India limits medicine exports after supplies hit by coronavirus

Hannah Ellis-Petersen in Delhi
Photograph: Amit Dave/Reuters

The coronavirus outbreak has led India to restrict the export of dozens of drugs including paracetamol and various antibiotics, leading to fears of a global shortage of essential medicines.

On Tuesday, concerns over supply chain shortages led the Indian government to place limits on the export of 26 pharmaceutical ingredients and the medicines and vitamins made from them.

The restricted drugs include paracetamol, antibiotics such as tinidazole and erythromycin, the hormone progesterone, which is used in the contraceptive pill, and and vitamins B12, B1 and B6. The drugs account for 10% of all India’s pharmaceutical exports.

India is one of the world’s largest producers and exporters of drugs, with the US and Europe heavily reliant on the supply.

India’s pharmaceutical companies source about 70% of their ingredients from Chinese factories, many of which have been shut for weeks owing to the coronavirus outbreak. The closure of airports in China has also impeded supplies reaching India.


The World Health Organization is recommending that people take simple precautions to reduce exposure to and transmission of the Wuhan coronavirus, for which there is no specific cure or vaccine.

The UN agency advises people to:

  • Frequently wash their hands with an alcohol-based hand rub or warm water and soap
  • Cover their mouth and nose with a flexed elbow or tissue when sneezing or coughing
  • Avoid close contact with anyone who has a fever or cough
  • Seek early medical help if they have a fever, cough and difficulty breathing, and share their travel history with healthcare providers
  • Avoid direct, unprotected contact with live animals and surfaces in contact with animals when visiting live markets in affected areas
  • Avoid eating raw or undercooked animal products and exercise care when handling raw meat, milk or animal organs to avoid cross-contamination with uncooked foods.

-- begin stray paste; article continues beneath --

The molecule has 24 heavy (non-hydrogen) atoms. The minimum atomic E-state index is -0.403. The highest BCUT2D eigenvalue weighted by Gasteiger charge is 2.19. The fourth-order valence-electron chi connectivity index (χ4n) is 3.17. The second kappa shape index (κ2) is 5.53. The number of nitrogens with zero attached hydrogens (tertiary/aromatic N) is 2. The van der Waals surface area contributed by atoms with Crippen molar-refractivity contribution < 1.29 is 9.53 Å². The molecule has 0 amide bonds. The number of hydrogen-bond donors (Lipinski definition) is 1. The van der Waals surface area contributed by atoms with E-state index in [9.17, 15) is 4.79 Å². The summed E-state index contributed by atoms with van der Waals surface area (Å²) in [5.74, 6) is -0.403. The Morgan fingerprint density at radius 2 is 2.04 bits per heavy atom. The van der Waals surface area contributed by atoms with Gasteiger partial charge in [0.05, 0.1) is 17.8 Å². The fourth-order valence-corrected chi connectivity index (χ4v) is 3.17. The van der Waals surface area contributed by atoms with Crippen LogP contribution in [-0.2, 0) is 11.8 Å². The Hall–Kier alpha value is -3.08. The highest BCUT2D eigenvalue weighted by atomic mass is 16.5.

Despite a surge in sales of face masks in the aftermath of the coronavirus outbreak, experts are divided over whether they can prevent transmission and infection. There is some evidence to suggest that masks can help prevent hand-to-mouth transmissions, given the large number of times people touch their faces. The consensus appears to be that wearing a mask can limit – but not eliminate – the risks, provided it is used correctly.

Justin McCurry


While many Indian factories had stockpiled ingredients due to the lunar new year, those supplies are running low and most factories are covered only until the end of March.

Sahil Munjal, the vice-chair of the pharmaceutical export promotion council of India, said the restrictions could have a lasting impact on the global availability of commonly used drugs.

“In India we have maximum dependency on China, so if things do not improve in March and China’s factories do not reopen then it is going to be a big, big disruption in global logistics and in the market,” Munjal said.

He said the impending shortages were already pushing up prices. “If coronavirus goes on much longer, there will definitely be an impact on Indian plants and then 100% there will be a shortage of these medicines across the world. And right now it is very difficult to know what is happening in China, so we don’t know when the factories might open again.”

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Indian pharmaceutical companies said they were still unclear what the restrictions entailed. More than 50% of India’s drugs are made for export, and many drugs produced in India cannot be sold on the domestic market.

Jatish Sheth, the director of Srushti Pharmaceuticals, said: “These are everyday products and the idea with the restrictions is to prevent a shortage in the country. But this will have a global impact.”

Sheth said pharmaceutical companies in India were worried about the situation. “If things in China start moving now, there might not be a very acute shortage,” he said. “But if they do not then it is going to be a serious problem.”

While some of the ingredients are also produced in factories outside China, the strict regulation of drug production means Indian factories cannot simply source them elsewhere.

In the US, Dr Stephen Hahn, the head of the Food and Drug Administration (FDA), told the Senate health committee on Tuesday that there was uncertainty over the impact India’s ban would have. “We’re working very closely to look at that list to assess how that will affect the medical supply chain,” he said.

India’s government urged people not to panic and said there were enough stocks of the medicines to last three months.

Kedar Upadhye, the chief financial officer of Cipla, one of India’s largest pharmaceutical companies, said: “Being aware of the dependence of pharmaceutical supply chain on China sourcing materials, we are making efforts to enhance our supply robustness and improve the forward cover for various materials. At this stage we don’t see any large disruption. However, we continue to watch the situation.”